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Newspaper Press Clippings As a Surveillance Source of All-Terrain Vehicle Crashes and Fatalities

Monday, October 22, 2012: 10:30 AM
Versailles Ballroom (Hilton Riverside)
Charles A. Jennissen, MD, FACEP1, Gretchen McCall1, Suleimaan Waheed1, Suhas Channappa2 and Gerene M. C. Denning1, (1)Department of Emergency Medicine, University of Iowa Children's Hospital and University of Iowa Hospitals and Clinics, Iowa City, IA, (2)Department of Emergency Medicine, Detroit Medical Center/Wayne State University/Sinai Grace Hospital Emergency Medicine Residency Program, Detroit, MI

Purpose: All-terrain vehicle (ATV) injury surveillance is extremely challenging and crash data must be collected from many sources. Many ATV-related deaths never reach an Emergency Department and are missed by hospital-based surveillance. Newspaper reports are an untapped resource to investigate factors surrounding ATV crashes. The purpose of this study was to determine the information available in newspaper reports of ATV fatalities and their usefulness in crash surveillance.

Methods: ATV crash newspaper reports were collected prospectively via press clipping services for nine Midwest/Great Plains states in 2009 and 2010. Event circumstances were analyzed. Data was compared to that available from the Consumer Products Safety Commission (CPSC).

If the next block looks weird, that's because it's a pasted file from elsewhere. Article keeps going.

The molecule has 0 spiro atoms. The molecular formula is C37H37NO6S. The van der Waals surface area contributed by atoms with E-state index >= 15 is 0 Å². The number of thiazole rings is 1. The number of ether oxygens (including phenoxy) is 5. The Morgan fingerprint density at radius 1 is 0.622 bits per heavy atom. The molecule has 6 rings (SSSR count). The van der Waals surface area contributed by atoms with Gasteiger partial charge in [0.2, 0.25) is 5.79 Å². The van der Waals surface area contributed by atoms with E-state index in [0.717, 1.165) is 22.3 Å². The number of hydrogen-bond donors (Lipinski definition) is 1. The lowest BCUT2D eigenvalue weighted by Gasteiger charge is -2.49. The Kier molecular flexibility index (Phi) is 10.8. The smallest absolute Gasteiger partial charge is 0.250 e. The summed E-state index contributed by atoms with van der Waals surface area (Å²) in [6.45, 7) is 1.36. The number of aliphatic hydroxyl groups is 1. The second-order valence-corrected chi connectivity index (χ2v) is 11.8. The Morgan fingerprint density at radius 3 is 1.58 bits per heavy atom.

Results: Press clippings captured over 90% of state fatalities as reported by the CPSC. ATV-related fatalities were 84% males, and 16% were children under 16 years. Approximately 1 in 4 victims were wearing a helmet. The majority of crashes (52%) occurred during compromised light conditions (dusk/night/dawn). Over half occurred on Saturday and Sunday. More than 1 in 10 fatal crashes involved vehicle-vehicle collisions (15%) or being pinned by the vehicle (11%). For over 90% of crash victims, newspaper reports provided age, gender, seating position, time/day of the event, type of path (road, trail, or off-road), and surface type. Vehicle-related parameters (e.g., vehicle model, engine size), speed at the time of the event, and weather conditions were poorly documented. Annual fatality rates were higher than the overall average (1.0 deaths/100,000 rural population) for MN (1.2), MO (1.3), NE (1.4), and ND (1.4).

Conclusion: Newspapers comprehensively capture ATV-related deaths in multiple states and provide information not readily available from other sources. Although limitations exist, press clippings could be a valuable source of information for an integrated ATV surveillance database.